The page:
A request for a change in utility billing policies during the Sept. 3 Toledo City Council meeting provoked a detailed discussion among officials as to why the city bills the way it does.
Resident Eric Duerst approached the council that night to propose an annual overage policy for the city’s sewer and water services, stating the current 4,000-gallon per month limit could instead be treated as a 48,000-gallon annual limit, allowing more flexibility in the event of an overage.
"During the summer months, especially the July-August cycle, many of us have gardens and go beyond the allotment," said Duerst. "When we look at our water consumption for the year, quite often we’re under the 48,000, but we’ve already paid an overage for one or two of those billing cycles."
Mayor Jerry Pratt, who had spoken with Duerst beforehand, said he liked the concept, but stated a change from monthly overages to yearly overages would require a change in ordinance, as well as potentially create cumbersome yearly charges for those who are regularly exceeding monthly limits.
"Suddenly, in January, you’re getting a monstrous bill, and we’re going to get a lot of non-payments at that point," he said, adding the city’s billing software is not currently set up to keep track of yearly overages, and such a change in policy would require city staff to review each bill by hand to calculate overages at the end of the year.
Duerst’s request had been part of a series of recent council discussions on utility billing since local property owner Roger Johnigk aired a complaint Aug. 5 stating the city was charging him for nine hookups when only two meters service his apartment complex at 505 5th St. At the center of Johnigk’s argument, according to attorney Jim Nelson, is the idea Johnigk is being charged for services the city is not rendering because, he said, seven of the nine hookups are not metered.
However, during the Sept. 3 meeting, the purpose behind the city’s policy of billing a base rate per living unit was clarified by City Clerk Michelle Whitten, who said Toledo must charge all living units the same rate in order to secure enough financing to continue operating the system.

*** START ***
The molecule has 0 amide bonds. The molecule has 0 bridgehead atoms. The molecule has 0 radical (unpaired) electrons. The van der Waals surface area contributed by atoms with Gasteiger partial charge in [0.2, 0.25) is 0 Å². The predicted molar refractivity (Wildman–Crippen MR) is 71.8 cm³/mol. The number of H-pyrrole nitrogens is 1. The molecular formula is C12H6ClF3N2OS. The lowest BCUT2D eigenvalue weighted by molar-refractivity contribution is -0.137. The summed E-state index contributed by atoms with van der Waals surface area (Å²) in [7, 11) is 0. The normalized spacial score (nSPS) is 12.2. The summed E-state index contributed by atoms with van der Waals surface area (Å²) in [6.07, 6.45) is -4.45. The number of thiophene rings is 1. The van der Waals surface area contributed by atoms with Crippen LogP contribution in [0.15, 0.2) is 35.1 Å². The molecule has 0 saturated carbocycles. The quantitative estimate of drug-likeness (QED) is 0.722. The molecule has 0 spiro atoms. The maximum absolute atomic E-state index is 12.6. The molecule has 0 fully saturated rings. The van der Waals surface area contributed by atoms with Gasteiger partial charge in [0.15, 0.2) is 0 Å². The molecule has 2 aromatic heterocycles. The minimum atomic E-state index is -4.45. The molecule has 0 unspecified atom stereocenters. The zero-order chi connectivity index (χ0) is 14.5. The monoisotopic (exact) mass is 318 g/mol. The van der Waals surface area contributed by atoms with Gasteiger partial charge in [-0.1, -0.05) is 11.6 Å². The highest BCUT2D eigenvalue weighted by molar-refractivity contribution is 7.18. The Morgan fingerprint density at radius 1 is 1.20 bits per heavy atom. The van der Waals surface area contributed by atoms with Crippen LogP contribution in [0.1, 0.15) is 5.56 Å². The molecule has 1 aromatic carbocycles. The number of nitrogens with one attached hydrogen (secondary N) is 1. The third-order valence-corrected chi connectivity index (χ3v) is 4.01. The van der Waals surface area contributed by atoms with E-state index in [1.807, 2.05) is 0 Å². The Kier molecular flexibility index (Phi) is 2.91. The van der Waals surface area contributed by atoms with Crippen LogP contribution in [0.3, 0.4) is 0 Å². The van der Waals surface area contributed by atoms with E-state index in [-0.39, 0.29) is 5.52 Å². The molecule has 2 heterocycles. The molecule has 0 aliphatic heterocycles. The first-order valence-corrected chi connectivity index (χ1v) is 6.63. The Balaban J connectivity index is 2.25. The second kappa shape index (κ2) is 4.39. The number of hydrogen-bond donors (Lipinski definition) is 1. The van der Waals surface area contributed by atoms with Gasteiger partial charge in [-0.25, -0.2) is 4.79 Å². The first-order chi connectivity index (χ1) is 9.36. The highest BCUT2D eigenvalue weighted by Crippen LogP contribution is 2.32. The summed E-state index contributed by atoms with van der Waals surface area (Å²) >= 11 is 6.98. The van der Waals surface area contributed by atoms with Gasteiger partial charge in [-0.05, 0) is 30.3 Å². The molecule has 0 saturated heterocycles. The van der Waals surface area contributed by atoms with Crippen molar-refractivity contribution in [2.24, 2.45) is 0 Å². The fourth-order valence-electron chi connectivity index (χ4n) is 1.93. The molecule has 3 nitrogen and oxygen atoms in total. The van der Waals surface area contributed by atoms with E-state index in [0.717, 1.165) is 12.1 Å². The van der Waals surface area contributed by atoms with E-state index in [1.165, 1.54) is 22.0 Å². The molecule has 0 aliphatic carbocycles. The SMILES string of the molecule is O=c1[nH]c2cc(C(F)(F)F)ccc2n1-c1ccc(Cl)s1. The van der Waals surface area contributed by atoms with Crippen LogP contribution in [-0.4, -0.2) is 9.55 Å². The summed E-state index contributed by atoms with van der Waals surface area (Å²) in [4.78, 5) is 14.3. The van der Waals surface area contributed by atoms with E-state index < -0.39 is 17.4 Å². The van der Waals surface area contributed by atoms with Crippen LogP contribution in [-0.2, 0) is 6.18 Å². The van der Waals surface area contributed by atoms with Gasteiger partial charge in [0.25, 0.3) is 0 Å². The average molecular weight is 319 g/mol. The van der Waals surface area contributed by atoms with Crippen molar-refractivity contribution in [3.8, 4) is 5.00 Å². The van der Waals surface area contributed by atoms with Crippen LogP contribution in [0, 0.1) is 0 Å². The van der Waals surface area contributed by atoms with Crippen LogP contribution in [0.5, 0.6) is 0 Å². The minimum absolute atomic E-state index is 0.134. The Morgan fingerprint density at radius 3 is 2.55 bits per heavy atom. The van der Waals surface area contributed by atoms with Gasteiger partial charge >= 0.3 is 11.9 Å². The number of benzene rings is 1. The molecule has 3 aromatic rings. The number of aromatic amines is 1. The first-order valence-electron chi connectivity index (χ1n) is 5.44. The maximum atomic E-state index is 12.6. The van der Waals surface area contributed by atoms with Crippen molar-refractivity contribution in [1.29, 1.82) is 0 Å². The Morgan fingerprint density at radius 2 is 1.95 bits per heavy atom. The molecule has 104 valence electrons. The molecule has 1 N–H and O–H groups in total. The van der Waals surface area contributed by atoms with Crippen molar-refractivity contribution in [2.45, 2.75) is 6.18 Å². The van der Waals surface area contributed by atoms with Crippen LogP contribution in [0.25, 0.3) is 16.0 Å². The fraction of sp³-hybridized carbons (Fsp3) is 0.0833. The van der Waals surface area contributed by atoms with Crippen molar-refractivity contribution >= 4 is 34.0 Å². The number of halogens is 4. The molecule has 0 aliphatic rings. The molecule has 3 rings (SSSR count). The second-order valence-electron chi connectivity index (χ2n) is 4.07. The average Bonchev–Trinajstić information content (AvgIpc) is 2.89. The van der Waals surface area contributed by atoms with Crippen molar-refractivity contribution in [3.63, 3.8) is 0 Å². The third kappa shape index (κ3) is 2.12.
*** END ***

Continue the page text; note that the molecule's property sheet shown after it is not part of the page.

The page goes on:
"That’s what we have to look at when the council does their budget, is how much money they need to run the water department," she said in response to questions about how the 4,000-gallon rate was determined, stating the charge for the base rate is dependent on anticipated expenses and the current customer base. "So, looking at that and your customers, you have to collect ‘X’ amount of dollars."
Whitten said charging customers only for the water they use would create financial instability for a system with so few customers, with Pratt adding it would also place unfair financial burdens on those with greater rates of consumption. Outside the meeting, Whitten further clarified charges for water and sewer services are also meant to cover the maintenance and repair of the system in addition to the cost of the water flowing in and out of a unit.
With regard to the 4,000-gallon limit itself, Council Member Carol Hill explained, when the council chose to set the rate, it was after city staff had researched what the average usage was for a household in Toledo, and 4,000 gallons was selected as the most equitable rate.
"That’s what we looked at, what was fair for everybody as a household, what their normal usage was," she said.
No direct discussions regarding Johnigk’s complaint took place during the meeting, and no further action from either party has been declared as of yet. Town Crier was unable to reach Nelson for a reaction to officials’ statements prior to deadline, but he has, in previous meetings, contended clear legal precedent supports his client’s claims against the city.